Arizona Rep. Paul Gosar was censured by the House of Representatives on Nov. 17 for “posting a certain video on his social media accounts that depicts violence against Representative Alexandria Ocasio-Cortez and President Joseph R. Biden.”
Gosar posted the now-deleted 90-second video to his Twitter and Instagram accounts on Nov. 7. The video was an altered anime video showing Gosar and other Republicans attacking or killing some Democratic lawmakers, including Ocasio-Cortez and Biden.
Hours after the censure, despite his original video being deleted, Gosar retweeted the same video that was posted from a different account.
Is this the first time a member of Congress ever been censured for content posted to social media?
Yes, this is the first time a sitting member of the Congress has been disciplined, or censured, for a social media post.
WHAT WE FOUND
U.S. House Speaker Nancy Pelosi stood before the podium in the House on Wednesday, Nov. 17, to announce Rep. Paul Gosar (R-AZ) was censured. The House voted 223-207 for the censure, with two Republicans -- Liz Cheney (R-WY) and Adam Kinzinger (R-IL) -- voting in favor.
House Resolution 789 was brought before Congress on Nov. 12, asking for the censure of Gosar. The resolution called for Gosar to be disciplined for the threats of violence to members of Congress and against the president.
When a member of Congress is censured, they are disciplined but not expelled from the House, according to official House records. The censured individual may be stripped of their committee assignments, and also has to stand on the House floor as the Speaker delivers the adoption of the House resolution to censure.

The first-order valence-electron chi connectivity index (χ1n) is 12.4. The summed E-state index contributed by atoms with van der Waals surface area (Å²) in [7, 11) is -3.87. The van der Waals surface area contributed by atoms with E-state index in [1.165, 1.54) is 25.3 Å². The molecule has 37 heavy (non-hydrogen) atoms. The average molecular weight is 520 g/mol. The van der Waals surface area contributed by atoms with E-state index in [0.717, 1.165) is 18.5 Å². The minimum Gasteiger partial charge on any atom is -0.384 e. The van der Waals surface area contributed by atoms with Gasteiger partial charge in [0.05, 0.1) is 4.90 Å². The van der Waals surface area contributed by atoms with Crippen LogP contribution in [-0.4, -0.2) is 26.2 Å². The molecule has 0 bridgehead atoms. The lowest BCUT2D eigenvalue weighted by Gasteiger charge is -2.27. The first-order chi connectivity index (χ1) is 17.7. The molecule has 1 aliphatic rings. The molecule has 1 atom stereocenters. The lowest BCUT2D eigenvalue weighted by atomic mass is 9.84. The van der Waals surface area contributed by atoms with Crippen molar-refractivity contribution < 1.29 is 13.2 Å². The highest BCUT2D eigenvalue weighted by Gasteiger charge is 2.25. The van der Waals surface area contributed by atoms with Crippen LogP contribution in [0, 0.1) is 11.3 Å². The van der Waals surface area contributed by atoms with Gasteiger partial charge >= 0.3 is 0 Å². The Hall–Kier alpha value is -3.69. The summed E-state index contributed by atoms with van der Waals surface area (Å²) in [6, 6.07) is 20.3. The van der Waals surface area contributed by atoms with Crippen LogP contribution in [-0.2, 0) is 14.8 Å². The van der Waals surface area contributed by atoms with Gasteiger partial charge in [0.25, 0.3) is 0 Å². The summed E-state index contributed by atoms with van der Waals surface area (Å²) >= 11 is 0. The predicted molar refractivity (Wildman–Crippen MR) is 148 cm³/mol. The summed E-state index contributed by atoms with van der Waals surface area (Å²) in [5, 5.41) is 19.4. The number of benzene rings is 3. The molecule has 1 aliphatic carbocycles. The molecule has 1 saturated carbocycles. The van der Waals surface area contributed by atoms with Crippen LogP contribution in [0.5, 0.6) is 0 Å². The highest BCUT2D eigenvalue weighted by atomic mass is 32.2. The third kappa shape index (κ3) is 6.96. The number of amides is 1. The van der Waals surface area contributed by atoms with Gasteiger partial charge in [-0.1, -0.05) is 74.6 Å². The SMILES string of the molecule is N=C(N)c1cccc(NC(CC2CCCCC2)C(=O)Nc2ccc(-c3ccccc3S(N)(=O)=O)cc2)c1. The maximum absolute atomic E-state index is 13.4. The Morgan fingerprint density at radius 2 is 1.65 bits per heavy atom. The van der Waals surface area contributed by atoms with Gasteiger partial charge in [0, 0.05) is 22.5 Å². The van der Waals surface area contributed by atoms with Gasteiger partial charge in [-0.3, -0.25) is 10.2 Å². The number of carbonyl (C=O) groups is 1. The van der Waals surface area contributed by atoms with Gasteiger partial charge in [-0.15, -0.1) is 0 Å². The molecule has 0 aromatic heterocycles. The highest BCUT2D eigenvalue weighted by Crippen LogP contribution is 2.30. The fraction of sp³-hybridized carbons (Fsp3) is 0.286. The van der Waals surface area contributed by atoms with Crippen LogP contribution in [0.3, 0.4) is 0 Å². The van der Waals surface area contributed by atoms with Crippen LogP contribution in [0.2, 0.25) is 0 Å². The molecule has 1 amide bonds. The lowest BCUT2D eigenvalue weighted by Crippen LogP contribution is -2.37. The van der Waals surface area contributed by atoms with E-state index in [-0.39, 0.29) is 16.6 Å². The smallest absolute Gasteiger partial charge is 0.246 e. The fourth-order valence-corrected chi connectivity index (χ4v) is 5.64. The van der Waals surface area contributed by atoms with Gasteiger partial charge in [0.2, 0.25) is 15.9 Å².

According to House records, the last sitting member of Congress to be censured was Charles Rangel, a Democratic representative from New York, for several reasons including campaign and tax violations. He was censured in December 2010.
Since 1832, and up until Gosar’s censure, there have been 23 censures by the House, with the first being in 1832 when Ohio Rep. William Stanbury insulted someone on the House floor. Historical records show none of the reasons for censure until now have been because of social media.
Since the video emerged, it was reported that the House of Ethics Committee was expected to introduce a revision to the code of conduct to discipline members of the House for posting manipulated media to social networking sites.
There are currently no rules outlined in the official code of conduct on how members of Congress operate on social media.